This is highly dependent upon the type and quality of filament you use.
Exotic materials such as wood, metalic, or otherwise infused plastics can potentially wear out the inside of the nozzle and at the very least leave deposits of composite material in the nozzle. This can lead to more frequent or irreversible clogs. You may also notice your prints ...
The following is a compilation of the input from a number of sources.
Linear rails in general are mechanical components that - when designing equipment - offer great flexibility.
The profile of the rail can be designed in nearly infinite ways. This in turn allows for:
Different levels of stiffness in different directions (for example you may have stresses ...
Unfortunately, the answer isn't as simple as that a specific size of SD card works and another size doesn't. The Marlin firmware wiki mentions:
The SD- or MMC- Card must be formatted as FAT and must have a MMC interface. This is more likely with cards <= 2 GB.
MMC is the predecessor of SD. SD cards are not necessarily fully backwards compatible ...
If the outside of the bushing will bond well to the epoxy, your method is simple and likely to be effective.
You could use the same method used for threaded inserts by roughing the exterior of the bushing, heating it and forcing it into a correctly sized hole printed in the model.
The threaded inserts are knurled or otherwise textured to provide stronger ...
It's extremely unlikely that belt tension is actually your problem. I've never heard of anyone using a gauge to measure their belt tension. Typically you just pull your belt tight by hand so that it produces a low note when plucked. It's far more likely that you're experiencing shifts due to too high or too low stepper current.
Unless your belt is so loose ...
It's a garbage-quality belt, and it will probably continue outgassing at a steadily-decreasing rate for a very long time.
The fact that it has a strong chemical smell is pretty good evidence that it would not comply with regulations in civilized countries (such as REACH). I would recommend returning it or throwing it away and buying from a more reputable ...
I have the Anet A8, I confirm the threads are Tr8x8(p2). This is explained as "Tr" for trapezoidal thread followed by the nominal diameter in mm. The digits after the "x" denotes the lead of the screw (how much does the nut advance per revolution). The value between the brackets "p2" denotes the pitch. This means that the screw has 8 (lead) / 2 (pitch) = 4 ...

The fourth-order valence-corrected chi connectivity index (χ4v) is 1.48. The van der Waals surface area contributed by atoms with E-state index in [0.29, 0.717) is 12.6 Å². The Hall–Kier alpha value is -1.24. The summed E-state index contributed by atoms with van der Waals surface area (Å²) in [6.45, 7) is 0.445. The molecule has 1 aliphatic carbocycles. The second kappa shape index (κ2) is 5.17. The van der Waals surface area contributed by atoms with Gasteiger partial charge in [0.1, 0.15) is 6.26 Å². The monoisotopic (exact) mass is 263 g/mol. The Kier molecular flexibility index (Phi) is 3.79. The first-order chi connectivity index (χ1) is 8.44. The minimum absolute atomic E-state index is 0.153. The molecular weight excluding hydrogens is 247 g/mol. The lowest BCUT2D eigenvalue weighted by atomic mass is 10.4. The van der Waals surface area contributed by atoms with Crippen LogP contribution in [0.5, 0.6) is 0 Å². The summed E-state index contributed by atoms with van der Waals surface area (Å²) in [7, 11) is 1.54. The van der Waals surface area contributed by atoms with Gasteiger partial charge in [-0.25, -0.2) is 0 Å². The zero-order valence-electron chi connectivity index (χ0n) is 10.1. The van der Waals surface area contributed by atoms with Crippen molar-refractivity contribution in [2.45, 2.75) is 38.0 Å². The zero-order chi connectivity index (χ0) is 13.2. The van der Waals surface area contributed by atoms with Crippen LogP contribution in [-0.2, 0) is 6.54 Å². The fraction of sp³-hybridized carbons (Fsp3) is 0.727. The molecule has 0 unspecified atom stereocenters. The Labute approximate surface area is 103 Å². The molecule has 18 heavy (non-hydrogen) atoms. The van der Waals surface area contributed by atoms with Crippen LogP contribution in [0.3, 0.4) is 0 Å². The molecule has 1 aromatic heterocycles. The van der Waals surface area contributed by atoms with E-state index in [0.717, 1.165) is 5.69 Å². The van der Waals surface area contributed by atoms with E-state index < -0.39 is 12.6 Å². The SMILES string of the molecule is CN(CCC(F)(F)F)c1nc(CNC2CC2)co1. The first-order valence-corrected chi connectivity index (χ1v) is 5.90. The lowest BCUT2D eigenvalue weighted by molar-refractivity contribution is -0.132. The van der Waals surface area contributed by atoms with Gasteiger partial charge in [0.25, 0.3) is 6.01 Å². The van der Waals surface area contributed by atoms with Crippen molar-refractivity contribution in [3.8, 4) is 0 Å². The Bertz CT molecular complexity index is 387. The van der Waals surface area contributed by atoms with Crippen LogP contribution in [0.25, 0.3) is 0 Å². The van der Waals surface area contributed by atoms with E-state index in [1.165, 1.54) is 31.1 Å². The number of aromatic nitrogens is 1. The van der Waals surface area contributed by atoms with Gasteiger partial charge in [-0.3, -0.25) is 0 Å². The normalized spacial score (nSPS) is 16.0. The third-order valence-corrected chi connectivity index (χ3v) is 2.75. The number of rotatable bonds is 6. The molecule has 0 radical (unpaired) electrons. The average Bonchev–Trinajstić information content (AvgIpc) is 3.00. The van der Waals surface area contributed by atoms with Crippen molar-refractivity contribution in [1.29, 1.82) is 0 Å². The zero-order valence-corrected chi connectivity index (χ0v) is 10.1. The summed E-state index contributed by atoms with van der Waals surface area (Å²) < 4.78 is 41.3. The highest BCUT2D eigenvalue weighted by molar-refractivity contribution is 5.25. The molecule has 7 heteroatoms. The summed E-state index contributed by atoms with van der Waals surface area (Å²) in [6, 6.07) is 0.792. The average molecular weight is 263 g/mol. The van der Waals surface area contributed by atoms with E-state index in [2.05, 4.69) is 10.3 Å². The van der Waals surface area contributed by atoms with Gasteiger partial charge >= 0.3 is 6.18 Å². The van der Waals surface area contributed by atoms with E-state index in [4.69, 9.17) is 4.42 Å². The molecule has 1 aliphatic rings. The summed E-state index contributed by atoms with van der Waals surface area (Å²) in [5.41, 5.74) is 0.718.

You could cut a v-notch groove in a piece of plywood to hold one side of the groovemount neck, and then use a bolt through another piece of wood to push the neck into the V-notch.
There are lots of options when building RepStraps and JunkStraps. Really depends on what sort of hardware and fabrication capabilities you have on hand.
For an easy test, try manually pulling the filament through the U-loop of guide tube. How hard is it to pull through? It should only take 1-2 lbs of tension at most.
Then do a "tug test" on the extruder. Start it loading and grab the filament by hand to try to stop it from extruding. The Replicator 1/2/2x extruder style can typically pull ~8-10 lbs of ...
This problem (of spontaneous restarting during printing) appears to be solved.
The apparent cause was a combination of push-on spade connectors on the power switch that were looser than ideal, likely specified that way in order to facilitate mass production (the tighter such a connector is, the more difficult it is to assemble, leading to slower ...
If you do not have the tools to fabricate this component yourself, but have a 3D model available, I would suggest getting someone else to 3D print it for you.
There are multiple options for getting your model printed, such as:
Your local makerspace, library or similar
and so on..
I ended up buying a TronXY X3 and have had it several months.
I have seen several videos on the P802 and the X3 so I believe I can answer this question fairly.
Here is what the two printers look like
Here is a comparison of the features
Here are my overall impressions:
Both printers are kits and have their assembly challenges
The X3 is ...
Auto-leveling is a great effort saver and a best thing in 3D printing in the last 10 years. While you can go without it, and many people do, it reduces the number of failed prints you will have at the beginning.